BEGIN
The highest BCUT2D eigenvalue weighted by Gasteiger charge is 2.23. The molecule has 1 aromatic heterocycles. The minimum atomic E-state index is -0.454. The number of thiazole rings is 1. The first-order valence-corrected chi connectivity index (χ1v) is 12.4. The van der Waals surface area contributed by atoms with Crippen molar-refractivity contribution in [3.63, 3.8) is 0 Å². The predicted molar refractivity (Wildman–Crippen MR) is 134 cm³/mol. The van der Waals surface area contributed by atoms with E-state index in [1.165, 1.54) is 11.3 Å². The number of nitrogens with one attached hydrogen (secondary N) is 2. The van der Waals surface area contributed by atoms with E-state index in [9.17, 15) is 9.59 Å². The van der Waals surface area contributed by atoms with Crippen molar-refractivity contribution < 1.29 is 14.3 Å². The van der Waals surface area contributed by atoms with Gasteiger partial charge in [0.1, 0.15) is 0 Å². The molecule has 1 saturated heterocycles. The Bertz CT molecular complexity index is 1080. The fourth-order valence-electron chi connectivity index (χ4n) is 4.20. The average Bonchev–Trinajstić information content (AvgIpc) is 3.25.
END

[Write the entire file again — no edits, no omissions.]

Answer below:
The highest BCUT2D eigenvalue weighted by Gasteiger charge is 2.23. The molecule has 1 aromatic heterocycles. The minimum atomic E-state index is -0.454. The number of thiazole rings is 1. The first-order valence-corrected chi connectivity index (χ1v) is 12.4. The van der Waals surface area contributed by atoms with Crippen molar-refractivity contribution in [3.63, 3.8) is 0 Å². The predicted molar refractivity (Wildman–Crippen MR) is 134 cm³/mol. The van der Waals surface area contributed by atoms with E-state index in [1.165, 1.54) is 11.3 Å². The number of nitrogens with one attached hydrogen (secondary N) is 2. The van der Waals surface area contributed by atoms with E-state index in [9.17, 15) is 9.59 Å². The van der Waals surface area contributed by atoms with Crippen molar-refractivity contribution < 1.29 is 14.3 Å². The van der Waals surface area contributed by atoms with Gasteiger partial charge in [0.1, 0.15) is 0 Å². The molecule has 1 saturated heterocycles. The Bertz CT molecular complexity index is 1080. The fourth-order valence-electron chi connectivity index (χ4n) is 4.20. The average Bonchev–Trinajstić information content (AvgIpc) is 3.25.